Cable relations slowly eroded
Manley says a key to the SETV start-up was good relations with Cox Communications. The original cable provider felt an obligation to the fresh new franchise agreement, and employed a local staffer.

Meanwhile, the city district opened its Media Center after closing the former South Elementary School on Elm near Gratiot.

"It was a good marriage with Cox Cable," Manley says. "We needed equipment, a studio with master control, lighting. We had the space. Cox had no space in its old headquarters near Herig School (on Throop near Cooper), but the company could provide funds for equipment."

Cox Cable agreed to pay for facilities in the Media Center, and the district in exchange agreed to coordinate public access. SETV was off and running. But on the flip side, only a few representatives from churches and non-profits showed initial interest in public access. The spark never has matched the strong public access operations found in affluent communities such as Midland or college towns such as East Lansing.

"If not for the provisions of the original franchise agreement and the initial tools that Cox Cable provided, SETV never would have gotten this far," Manley says, looking at the brighter side.     Cox gave way to TCI, then Bresnan, then Charter. The school district during the late 1990s, when times were good and state financial aid exceeded inflation, had to use its own money for further SETV upgrades.

Relations eventually deteriorated to the point in which Manley said Charter failed to make $15,000 annual payments for three years in a row. The school district in response stopped supporting public access.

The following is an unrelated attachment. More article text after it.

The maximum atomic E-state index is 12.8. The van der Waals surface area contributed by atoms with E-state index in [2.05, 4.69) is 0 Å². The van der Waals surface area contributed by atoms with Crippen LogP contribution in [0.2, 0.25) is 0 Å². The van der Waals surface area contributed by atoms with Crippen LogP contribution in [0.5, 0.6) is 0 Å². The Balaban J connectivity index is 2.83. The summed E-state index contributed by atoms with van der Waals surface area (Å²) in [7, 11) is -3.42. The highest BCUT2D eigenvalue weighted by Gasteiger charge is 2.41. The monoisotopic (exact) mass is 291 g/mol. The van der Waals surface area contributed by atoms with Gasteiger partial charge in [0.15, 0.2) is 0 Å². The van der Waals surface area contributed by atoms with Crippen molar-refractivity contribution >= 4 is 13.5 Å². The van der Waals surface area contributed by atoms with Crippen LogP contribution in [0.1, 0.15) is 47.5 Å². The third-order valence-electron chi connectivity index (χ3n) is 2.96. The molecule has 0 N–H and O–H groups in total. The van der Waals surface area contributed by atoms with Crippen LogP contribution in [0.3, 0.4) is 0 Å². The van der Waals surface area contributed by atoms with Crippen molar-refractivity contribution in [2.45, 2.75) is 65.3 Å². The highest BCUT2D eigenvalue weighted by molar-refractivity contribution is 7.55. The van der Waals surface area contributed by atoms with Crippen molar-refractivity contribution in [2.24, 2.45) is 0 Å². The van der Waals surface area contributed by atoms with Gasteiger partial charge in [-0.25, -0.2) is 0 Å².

The handful of churches that still make use of Channel 16 now must produce their own tapes, with their own equipment, and take them to a Charter office in Bay City.

This sorry state will change only if the Saginaw City Council takes action this year through the new franchise agreement. For a first step, City Attorney Tom Fancher is looking into creation of a cable citizens advisory group.

Vickie Jacobs, Charter governmental affairs specialist in Flint since 2004, told Review Magazine she is "reluctant to comment on historical events for which I have no personal knowledge. " She said she possibly would speak later "after we have had a chance to completely digest the new legislation."

SETV turns the corner
A key turning point for Saginaw Educational Television came during the middle 1990s. Mike Manley was teaching a Saginaw Valley State University class on the history of rock 'n roll. One of his students was Jesse Gonzales, a 1990 Heritage High School graduate whose interest in creative expression started with childhood drawings.